Economic Downturn 1880 - 1900

The industrial tide turned against the growing town in 1880 with the cataclysmic explosion at Seaham Colliery, always a fiery pit where seven previous explosions had occurred. This one cost the lives of 164 miners and 181 pit ponies. Local bitterness caused by the pittance granted to widows, developed into a strike when the Maudlin seam was bricked up before bodies were recovered. Almost a year elapsed before coal production resumed.

Worse was to follow. The Chemical Works and Blast Furnaces closed down in 1885. The Rainton Pits, now worked out, were closed in 1896. The Docks were too small for many of the new large steamers to enter. Shipments declined. The Harbour was sneeringly referred to as the "Duck Pond".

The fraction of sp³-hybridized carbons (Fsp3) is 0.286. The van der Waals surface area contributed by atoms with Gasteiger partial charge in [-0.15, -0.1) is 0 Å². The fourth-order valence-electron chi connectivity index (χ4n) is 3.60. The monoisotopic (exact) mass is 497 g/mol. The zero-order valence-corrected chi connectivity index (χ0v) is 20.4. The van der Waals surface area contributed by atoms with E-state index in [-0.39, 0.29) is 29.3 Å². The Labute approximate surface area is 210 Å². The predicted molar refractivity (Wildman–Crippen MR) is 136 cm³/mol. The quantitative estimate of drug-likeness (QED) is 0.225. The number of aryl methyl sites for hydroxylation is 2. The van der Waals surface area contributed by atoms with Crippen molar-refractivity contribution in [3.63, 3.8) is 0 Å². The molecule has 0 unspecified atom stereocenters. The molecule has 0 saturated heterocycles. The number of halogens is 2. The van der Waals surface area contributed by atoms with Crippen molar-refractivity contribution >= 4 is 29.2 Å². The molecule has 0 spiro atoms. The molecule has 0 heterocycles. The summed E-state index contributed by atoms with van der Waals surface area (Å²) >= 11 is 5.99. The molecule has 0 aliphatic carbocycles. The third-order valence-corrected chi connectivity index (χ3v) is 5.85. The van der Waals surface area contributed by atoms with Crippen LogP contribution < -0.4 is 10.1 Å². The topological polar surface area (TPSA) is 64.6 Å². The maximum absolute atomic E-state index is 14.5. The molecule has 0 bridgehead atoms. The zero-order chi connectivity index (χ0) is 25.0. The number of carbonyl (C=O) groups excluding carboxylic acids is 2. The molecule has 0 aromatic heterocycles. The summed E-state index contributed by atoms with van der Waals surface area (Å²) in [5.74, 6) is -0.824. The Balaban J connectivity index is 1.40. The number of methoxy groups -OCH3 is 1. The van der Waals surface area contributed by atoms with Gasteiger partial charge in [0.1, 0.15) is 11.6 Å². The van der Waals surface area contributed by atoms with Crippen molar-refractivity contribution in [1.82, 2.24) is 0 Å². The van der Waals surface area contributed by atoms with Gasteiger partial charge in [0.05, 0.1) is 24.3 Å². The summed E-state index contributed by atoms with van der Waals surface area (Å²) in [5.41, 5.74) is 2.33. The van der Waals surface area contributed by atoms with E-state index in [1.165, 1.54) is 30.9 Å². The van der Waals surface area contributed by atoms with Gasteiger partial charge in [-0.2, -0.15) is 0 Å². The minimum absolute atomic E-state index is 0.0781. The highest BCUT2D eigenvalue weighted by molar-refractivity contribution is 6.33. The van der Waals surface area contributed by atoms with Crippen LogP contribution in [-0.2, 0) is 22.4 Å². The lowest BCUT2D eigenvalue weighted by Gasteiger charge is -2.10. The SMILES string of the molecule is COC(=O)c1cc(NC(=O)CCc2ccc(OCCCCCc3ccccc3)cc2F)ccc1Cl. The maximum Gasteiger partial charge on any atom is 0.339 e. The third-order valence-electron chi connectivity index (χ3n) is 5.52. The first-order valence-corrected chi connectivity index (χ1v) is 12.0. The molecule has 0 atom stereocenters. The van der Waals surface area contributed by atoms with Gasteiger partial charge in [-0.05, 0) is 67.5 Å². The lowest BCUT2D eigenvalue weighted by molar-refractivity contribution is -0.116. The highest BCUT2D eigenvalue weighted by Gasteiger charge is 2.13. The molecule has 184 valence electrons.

For many workers the last straw was the sale of the Londonderry Railway to the N.E.R. Thought by many to be the best private railway in the country, it had often carried Royalty on their visits to the Londonderrys. In 1899 its last full trading year it had carried more than half a million passengers while the goods and mineral traffic was nearly one million tons.

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